AS a journalist who rolled up on Spanish shores in 1994 I had no idea what to expect.
I had intended to spend a few glorious weeks of laziness enjoying life with my girlfriend and spending my meagre savings on an extended holiday, before returning to the Fleet Street rat race.
It did not take long to become seduced by the relaxed Spanish lifestyle – and a return to the hard grind of the UK started to seem not very enticing.
So almost by accident I settled down in Spain.
I married my girlfriend (Sandra) at Mijas Town Hall the next year, and since then have raised three children here. I would not change a single minute of the life I have enjoyed in this wonderful country.
My first challenge back then was of course getting a job. Given my background in journalism I naturally looked for opportunities in the press.
Not speaking Spanish at the time, my options were of course severely limited.
There were very few English language newspapers on the Costa del Sol – and the ‘No Vacancies’ signs were out in force.
Which seemed a bit odd, as reading them they could certainly have done with a little more journalistic talent.
This was a recurring theme down the years – papers came and went and some were a better read than others.
Most were entirely advertisement-led with little thought given to what is, in my mind, the most important bit – the stories themselves.
So I made a new life for myself – as do many expats – working in the restaurant trade, doing a bit of writing in my spare time.
That is until the Olive Press arrived on the scene. I remember the first time I picked up a copy and was slightly shocked – and definitely delighted – to find a local English newspaper that put journalism first.
At the time I was helping to run a couple of restaurants with my father. But reading the OP that first time definitely implanted in my mind an itch to make a return to the world of print.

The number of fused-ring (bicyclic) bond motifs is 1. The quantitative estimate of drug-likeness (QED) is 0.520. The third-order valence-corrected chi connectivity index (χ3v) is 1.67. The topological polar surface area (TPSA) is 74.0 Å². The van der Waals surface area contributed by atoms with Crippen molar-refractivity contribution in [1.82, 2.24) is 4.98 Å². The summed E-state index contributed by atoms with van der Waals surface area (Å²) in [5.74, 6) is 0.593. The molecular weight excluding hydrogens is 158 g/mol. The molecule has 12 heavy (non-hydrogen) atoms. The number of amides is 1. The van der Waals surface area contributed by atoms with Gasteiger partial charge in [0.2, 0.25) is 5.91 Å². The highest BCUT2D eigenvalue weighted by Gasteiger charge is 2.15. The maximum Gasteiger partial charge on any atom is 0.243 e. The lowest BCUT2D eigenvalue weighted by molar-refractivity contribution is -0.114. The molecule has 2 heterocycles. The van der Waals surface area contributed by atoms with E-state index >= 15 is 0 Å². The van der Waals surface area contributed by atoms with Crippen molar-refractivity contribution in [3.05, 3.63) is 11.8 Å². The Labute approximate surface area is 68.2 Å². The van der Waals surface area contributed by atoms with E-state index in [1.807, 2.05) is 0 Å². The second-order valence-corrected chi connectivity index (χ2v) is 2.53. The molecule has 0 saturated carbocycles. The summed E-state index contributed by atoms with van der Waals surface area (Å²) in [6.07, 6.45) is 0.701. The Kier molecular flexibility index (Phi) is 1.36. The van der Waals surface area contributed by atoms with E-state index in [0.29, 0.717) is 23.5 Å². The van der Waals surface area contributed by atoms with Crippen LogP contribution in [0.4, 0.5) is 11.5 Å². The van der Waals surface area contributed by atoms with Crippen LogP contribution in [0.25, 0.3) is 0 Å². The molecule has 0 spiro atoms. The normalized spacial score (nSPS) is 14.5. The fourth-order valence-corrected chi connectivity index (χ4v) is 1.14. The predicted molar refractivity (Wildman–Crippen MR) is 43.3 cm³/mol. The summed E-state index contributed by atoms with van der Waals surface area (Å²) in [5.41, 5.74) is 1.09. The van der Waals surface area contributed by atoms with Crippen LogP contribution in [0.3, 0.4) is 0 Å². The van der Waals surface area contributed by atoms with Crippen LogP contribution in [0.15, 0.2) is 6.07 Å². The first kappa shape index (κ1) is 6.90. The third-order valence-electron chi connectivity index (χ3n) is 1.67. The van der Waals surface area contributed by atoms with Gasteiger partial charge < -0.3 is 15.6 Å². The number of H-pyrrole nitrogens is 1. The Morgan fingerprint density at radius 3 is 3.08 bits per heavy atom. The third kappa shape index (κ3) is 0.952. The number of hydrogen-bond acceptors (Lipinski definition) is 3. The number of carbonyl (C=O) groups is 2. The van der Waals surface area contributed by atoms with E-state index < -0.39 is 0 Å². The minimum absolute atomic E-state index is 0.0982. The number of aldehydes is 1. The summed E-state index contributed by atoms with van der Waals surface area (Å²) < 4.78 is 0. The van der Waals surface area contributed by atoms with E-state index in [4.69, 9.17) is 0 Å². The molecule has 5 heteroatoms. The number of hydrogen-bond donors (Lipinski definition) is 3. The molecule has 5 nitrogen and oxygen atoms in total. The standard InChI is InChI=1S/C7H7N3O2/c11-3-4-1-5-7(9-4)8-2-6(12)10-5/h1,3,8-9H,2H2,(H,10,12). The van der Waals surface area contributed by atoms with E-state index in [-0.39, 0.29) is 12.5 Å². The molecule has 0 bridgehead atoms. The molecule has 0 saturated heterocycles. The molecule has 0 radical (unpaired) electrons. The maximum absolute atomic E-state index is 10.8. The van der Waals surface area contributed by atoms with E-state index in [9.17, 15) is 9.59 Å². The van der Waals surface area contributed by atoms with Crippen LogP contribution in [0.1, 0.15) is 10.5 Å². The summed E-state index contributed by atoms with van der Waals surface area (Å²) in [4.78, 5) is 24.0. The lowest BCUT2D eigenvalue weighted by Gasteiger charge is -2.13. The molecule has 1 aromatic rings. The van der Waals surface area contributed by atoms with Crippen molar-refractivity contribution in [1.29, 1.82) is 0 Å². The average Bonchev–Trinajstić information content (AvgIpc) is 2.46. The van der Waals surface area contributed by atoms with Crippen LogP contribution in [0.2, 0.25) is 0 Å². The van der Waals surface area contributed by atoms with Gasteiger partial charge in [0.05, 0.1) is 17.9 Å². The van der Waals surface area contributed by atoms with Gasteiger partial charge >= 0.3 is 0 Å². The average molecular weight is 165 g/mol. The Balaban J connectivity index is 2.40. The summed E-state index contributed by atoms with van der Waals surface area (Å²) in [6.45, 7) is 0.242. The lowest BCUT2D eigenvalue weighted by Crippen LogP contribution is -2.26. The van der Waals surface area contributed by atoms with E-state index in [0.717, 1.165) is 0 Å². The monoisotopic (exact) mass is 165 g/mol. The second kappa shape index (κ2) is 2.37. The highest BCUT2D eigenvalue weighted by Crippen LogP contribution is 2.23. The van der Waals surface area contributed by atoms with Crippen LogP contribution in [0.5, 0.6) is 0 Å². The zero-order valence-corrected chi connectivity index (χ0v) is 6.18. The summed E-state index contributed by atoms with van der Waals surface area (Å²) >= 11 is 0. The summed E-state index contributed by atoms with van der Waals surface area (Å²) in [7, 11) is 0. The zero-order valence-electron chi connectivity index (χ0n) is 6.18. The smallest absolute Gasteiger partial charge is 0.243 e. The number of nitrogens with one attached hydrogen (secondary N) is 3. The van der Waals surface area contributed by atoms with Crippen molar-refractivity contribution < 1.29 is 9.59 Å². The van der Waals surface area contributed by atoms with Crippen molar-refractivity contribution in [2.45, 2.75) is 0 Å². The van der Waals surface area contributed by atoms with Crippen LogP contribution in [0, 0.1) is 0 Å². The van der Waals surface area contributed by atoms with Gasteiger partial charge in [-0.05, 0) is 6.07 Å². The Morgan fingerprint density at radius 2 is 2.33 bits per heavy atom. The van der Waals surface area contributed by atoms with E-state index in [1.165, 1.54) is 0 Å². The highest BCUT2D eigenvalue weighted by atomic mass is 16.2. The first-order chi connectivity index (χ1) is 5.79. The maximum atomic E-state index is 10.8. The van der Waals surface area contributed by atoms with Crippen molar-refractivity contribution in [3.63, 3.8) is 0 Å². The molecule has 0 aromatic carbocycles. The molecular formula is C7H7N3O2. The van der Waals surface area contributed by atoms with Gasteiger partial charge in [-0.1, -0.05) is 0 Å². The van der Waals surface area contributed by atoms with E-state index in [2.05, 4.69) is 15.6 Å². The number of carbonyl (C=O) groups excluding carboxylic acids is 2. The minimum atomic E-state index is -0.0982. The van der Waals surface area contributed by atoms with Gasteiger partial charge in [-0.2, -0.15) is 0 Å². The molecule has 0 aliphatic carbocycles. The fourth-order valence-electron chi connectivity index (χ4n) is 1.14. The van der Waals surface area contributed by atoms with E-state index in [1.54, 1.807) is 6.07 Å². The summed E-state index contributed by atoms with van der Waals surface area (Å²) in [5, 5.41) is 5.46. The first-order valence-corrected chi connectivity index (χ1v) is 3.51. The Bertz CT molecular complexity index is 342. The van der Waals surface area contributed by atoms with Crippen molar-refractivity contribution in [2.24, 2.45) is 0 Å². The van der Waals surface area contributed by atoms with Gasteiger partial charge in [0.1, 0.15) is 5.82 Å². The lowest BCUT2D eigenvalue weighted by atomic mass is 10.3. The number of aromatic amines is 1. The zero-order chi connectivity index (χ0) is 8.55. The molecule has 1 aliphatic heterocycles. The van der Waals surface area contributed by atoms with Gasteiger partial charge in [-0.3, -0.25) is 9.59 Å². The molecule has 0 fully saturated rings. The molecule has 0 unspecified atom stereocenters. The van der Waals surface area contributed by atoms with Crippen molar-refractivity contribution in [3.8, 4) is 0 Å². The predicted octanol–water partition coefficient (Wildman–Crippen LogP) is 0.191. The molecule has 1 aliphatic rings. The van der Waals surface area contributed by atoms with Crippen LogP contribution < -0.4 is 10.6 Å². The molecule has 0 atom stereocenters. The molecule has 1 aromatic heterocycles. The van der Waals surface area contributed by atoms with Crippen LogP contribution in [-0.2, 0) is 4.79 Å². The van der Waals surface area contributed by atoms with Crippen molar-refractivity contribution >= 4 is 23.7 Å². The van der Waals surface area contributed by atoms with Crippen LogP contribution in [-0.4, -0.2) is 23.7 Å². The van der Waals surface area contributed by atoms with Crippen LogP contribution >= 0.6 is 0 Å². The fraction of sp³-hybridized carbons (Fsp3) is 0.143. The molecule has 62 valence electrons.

There was something about its wide selection of stories, its ability to find an interesting feature and, above all, to take on some of the coast’s worst crooks that I loved.
It would not be for another six years that I made it back to my ‘first love’ of journalism, but during that time I always picked up my fortnightly copy of the OP and followed the local news avidly.
Why? Because it offered investigative reporting that looked behind the headlines and covered real issues that affected the expat communities in Spain.
While I was to spend a few years at one of its former rivals, it was great to be finally offered a job at the Olive Press last year.
In the course of the 15 years since I first picked up the paper somewhere around La Cala de Mijas it has always reflected on the things that interested me.
And gratifyingly for a journalist, I discovered it had not given up on its original remit, based on quality content and NOT advertising.
Even better, its DNA is still following the big issues of the day and exposing wrongdoing.
And indeed, since I joined we have consistently looked at dodgy businessmen, bent politicians and greedy developers, alongside some excellent environmental stories and travel stuff.
But it’s the human stories that best tick my box… and we are never short of them.
The OP has grown and evolved over 15 years – just as Spain has. I await to see what the next 15 years bring for Spain and, obviously, the Olive Press with interest.
- The Olive Press celebrates its 15 year anniversary
- 15 years of the Olive Press: A message from our editor-in-chief
- How Spain has changed in 15 years